Saturday 16 June 2018

Remembering First Insurrection of 1976-1977

The notorious Brigadier Theuns "Rooi Rus" Swanepoel

There are many things forgotten or deliberately obscured and distorted about the "Soweto Uprising of June 16 1976". For one thing, it was in fact far wider and longer process than its celebration today suggests: it was a nationwide anti-apartheid insurrection over 1975-1977. For another, the spark that initiated it was not, as usually claimed, a schoolchildren's protest against being instructed in Afrikaans (though that was drawn into the mix later), but by working class Soweto residents in January protesting the dramatic increase in rates and services charges imposed by the Western Services Council after the all-white Johannesburg City Council ended its R2-million/year subsidy to it. Then, the students joining the protest in June were not high school pupils but  junior school kids - the protest picked up by the elder kids later. Next, Brigadier Theunis "Rooi Rus" Swanepoel who lead the riot cops against the students in a brutal and murderous fashion was a notorious police torturer who is alleged to have personally executed UN Secretary General Dag Hammarskjold after the latter survived his 1961 air-crash in Zaire in 1998. Also, the Insurrection has been misappropriated in memory as an ANC-inspired uprising, but to the extent that any ideology was dominant at that time, it was Black Consciousness not Charterism. Lastly, according to protest leader Selby Semela, the student leader usually upheld as the hero of the hour, Tietso Mashinini, was actually stoned by fellow students for asking them to back down in the face of police fire.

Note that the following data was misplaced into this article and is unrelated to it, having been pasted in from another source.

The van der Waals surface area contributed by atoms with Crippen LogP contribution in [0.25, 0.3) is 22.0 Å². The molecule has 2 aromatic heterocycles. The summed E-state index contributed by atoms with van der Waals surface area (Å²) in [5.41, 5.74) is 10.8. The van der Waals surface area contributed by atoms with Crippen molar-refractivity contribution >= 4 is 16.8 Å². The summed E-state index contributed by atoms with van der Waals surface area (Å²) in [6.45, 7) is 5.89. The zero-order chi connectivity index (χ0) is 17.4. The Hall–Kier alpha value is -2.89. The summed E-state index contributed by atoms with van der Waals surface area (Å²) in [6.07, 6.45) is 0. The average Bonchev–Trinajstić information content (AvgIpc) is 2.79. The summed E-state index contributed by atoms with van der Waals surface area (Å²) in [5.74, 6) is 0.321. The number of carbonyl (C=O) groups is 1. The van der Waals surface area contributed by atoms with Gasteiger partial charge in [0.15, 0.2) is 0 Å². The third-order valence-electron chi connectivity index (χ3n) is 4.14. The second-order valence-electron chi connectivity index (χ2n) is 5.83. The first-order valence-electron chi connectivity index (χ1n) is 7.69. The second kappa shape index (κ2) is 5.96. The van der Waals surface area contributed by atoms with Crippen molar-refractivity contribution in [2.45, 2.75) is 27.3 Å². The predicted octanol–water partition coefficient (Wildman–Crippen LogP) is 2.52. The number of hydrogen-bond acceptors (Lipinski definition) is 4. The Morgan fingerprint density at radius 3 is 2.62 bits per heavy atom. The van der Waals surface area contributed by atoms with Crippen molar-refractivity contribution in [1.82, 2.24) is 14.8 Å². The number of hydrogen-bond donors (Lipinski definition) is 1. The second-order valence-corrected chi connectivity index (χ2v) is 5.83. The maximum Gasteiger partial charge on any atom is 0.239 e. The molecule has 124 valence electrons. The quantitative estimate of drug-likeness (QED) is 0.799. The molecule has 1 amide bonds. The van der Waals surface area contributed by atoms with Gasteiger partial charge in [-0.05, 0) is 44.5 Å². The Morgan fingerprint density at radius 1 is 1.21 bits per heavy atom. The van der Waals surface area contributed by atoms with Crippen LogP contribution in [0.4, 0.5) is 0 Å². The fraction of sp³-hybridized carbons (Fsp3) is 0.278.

Here are some harrowing reminiscences of two of my friends of the fateful day:

Izak Khomo: “I was in Britain on the 16th June 1976, Cardiff to be precise. At 21:00hrs after coming back from the pub and having bought a pasty and chips I sat before a television which had been liberated by a Capetonian friend Gordon, or rather he inherited the TV which had been initially liberated by his girlfriend Heather and thereby inherited by me. All same I was watching the News when what comes up us a report of South African Police having gunned down protesting Black students. Then the footage followed; it was shot from within the police lines. I cried, I was on my own and I immediately knew that things will never be the same again.”

Eric Miyeni was 10 years old in 1976 (as was I) and he recalled for me hearing a woman recently tell how her world had been turned upside down as a young girl on that day: “Her elder sister used to hand her clothes down to her, and she had her eye on this turquoise dress; she was actually jealous of her sister for that dress. Then one day she made a plan with the boy down the street, Thabane with the dreamy eyes, to meet at the corner of Kruis and Commissioner at twelve the next day. It was her first date, and her sister said 'here' and held out the turquoise dress. So she was wearing that dress in the taxi, her face pressed against the window and a smile on her face. She got to Kruis and Commissioner and waited. Twelve, then one, and no sign of Thabane. By four o'clock it was plain he wasn't coming so she took a taxi home and this time her face was sad. When she arrived she heard some boys talking; Thabane had been shot. So she never had that date; and that's how it was; some people were going on a date and it just never happened.”


Monday 11 June 2018

Working in bars and Boko Haram territory

 Michael Schmidt, Melville, South Africa, 2017 © Noel Coston

I wrote my last two published books in bars primarily because the task of a researcher and writer can be a bit lonely and that is offset by the geselligheid of the hospitality ecosystem. It's established a longstanding relationship with the cleaners, chefs, waiters and waitresses and bar-staff who make such places tick - and now I am planning on perhaps setting up my own juke joint. Rock 'n roll has its roots in the multiracial slave-class of Haiti, and it borrowed the term "juke" from the Mandinka of Mali and it means "unrighteous" which in the context of colonialism can be taken to mean unsubmitted to the West's missionary-colonisers.